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Global air passengers fell in February 2021 – IATA

The International Air Transport Association (IATA) announced that passenger traffic fell in February 2021, compared to PRE-COVID level (February 2019) and the immediate month prior (January 2020).

Because comparisons between 2021 and 2020 monthly results are distorted by the extraordinary impact of COVID-19, unless otherwise noted all comparisons are to February 2019, which followed a normal demand pattern.

Total demand for air travel in February 2021 (measured in revenue passenger kilometers or RPKS) was down 74.7 percent compared to February 2019. That was worse than the 72.2 percent decline recorded in January 2021 versus two years ago.

International passenger demand in February was 88.7 percent below February 2019, a further drop from the 85.7 percent year-to-year decline recorded in January and the worst growth outcome since July 2020. Performance in all regions worsened compared to January 2021.

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Total domestic demand was down 51.0 percent versus pre-crisis (February 2019) levels. In January it was down 47.8percent on the 2019 period. This largely was owing to weakness in China travel, driven by government requests that citizens stay at home during the Lunar New Year travel period.

“February showed no indication of a recovery in demand for international air travel. In fact, most indicators went in the wrong direction as travel restrictions tightened in the face of continuing concerns over new coronavirus variants. An important exception was the Australian domestic market.

A relaxation of restrictions on domestic flying resulted in significantly more travel. This tells us that people have not lost their desire to travel. They will fly, provided they can do so without facing quarantine measures,” said Willie Walsh, IATA’S Director General.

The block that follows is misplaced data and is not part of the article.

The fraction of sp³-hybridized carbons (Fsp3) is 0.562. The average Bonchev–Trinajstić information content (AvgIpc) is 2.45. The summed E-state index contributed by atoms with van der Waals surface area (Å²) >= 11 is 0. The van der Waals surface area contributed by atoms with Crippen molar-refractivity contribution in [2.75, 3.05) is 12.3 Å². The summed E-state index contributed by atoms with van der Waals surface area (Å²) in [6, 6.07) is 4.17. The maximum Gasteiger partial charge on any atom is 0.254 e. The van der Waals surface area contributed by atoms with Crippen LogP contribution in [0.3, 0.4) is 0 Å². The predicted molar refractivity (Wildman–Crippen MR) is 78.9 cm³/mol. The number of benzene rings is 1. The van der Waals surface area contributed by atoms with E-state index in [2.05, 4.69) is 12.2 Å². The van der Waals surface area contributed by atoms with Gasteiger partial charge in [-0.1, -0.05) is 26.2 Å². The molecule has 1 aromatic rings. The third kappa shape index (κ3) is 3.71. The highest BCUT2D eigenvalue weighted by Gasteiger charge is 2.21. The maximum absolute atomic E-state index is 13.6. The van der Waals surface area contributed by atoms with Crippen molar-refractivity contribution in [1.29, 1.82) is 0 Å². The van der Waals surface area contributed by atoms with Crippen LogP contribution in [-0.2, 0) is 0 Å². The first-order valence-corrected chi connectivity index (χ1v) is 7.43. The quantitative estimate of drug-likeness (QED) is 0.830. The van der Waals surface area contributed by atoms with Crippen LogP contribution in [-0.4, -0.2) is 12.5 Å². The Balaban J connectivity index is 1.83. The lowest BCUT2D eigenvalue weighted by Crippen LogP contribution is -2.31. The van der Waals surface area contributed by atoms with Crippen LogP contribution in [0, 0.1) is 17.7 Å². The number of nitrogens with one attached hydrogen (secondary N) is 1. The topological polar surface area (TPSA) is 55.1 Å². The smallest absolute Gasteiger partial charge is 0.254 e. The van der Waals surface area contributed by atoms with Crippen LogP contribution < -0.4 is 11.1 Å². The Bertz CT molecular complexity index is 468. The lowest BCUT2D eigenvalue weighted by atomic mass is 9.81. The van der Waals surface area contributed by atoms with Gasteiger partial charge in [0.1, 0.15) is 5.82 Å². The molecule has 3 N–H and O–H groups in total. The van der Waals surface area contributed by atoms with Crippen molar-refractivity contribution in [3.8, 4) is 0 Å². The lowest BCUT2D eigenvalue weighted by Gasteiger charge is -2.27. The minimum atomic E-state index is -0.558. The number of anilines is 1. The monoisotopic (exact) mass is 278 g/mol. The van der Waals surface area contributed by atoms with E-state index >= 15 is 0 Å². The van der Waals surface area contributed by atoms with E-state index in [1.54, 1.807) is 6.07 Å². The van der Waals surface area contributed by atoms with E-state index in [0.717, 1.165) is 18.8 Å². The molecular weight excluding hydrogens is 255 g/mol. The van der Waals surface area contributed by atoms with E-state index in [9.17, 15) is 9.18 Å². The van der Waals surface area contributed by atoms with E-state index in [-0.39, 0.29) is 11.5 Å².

Asia- Pacific airlines’ February traffic was down 95.2 percent compared to February 2019, little changed from the 94.8 percent decline registered for January 2021 compared to January 2019. The region continued to suffer from the steepest traffic declines for an eighth consecutive month. Capacity was down 87.5 percent and the load factor sank 50.0 percentage points to 31.1 percent, the lowest among regions.

European carriers recorded an 89.0 percent decline in traffic in February versus February 2019, substantially worse than the 83.4 percent decline in January compared to the same month in 2019. Capacity sank 80.5 percent and load factor fell by 36.0 percentage points to 46.4 percent.

Middle Eastern airlines saw demand fall 83.1 percent in February compared to February 2019, worsened from an 82.1 percent demand drop in January, versus the same month in 2019. Capacity fell 68.6 percent, and load factor declined 33.4 percentage points to 39.0 percent.

North American carriers’ February traffic sank 83.1 percent compared to the 2019 period, deterioration from a 79.2 percent decline in January year to year. Capacity sagged 63.9 percent, and load factor dropped 41.9 percentage points to 36.7 percent.

Latin American airlines experienced an 83.5 percent demand drop in February, compared to the same month in 2019, markedly worse than the 78.5 percent decline in January 2019. February capacity was 75.4 percent down compared to February 2019 and load factor dropped 26.7 percentage points to 54.6 percent, highest among the regions for a fifth consecutive month.

African airlines’ traffic dropped 68.0 percent in February versus February two years ago, which was a setback compared to a 66.1 percent decline recorded in January compared to January 2019. February capacity contracted 54.6 percent versus February 2019, and load factor fell 20.5 percentage points to 49.1 percent.

“The US Centers for Disease Control and Prevention ( CDC) recently stated that vaccinated individuals can travel safely. That is good news. We have also recently seen Oxera-edge Health research highlighting the efficacy of fast, accurate and affordable rapid tests for COVID-19. These developments should reassure governments that there are ways to efficiently manage the risks of COVID-19 without relying on demand-killing quarantine measures and/or expensive and time-consuming PCR testing,” said Walsh.

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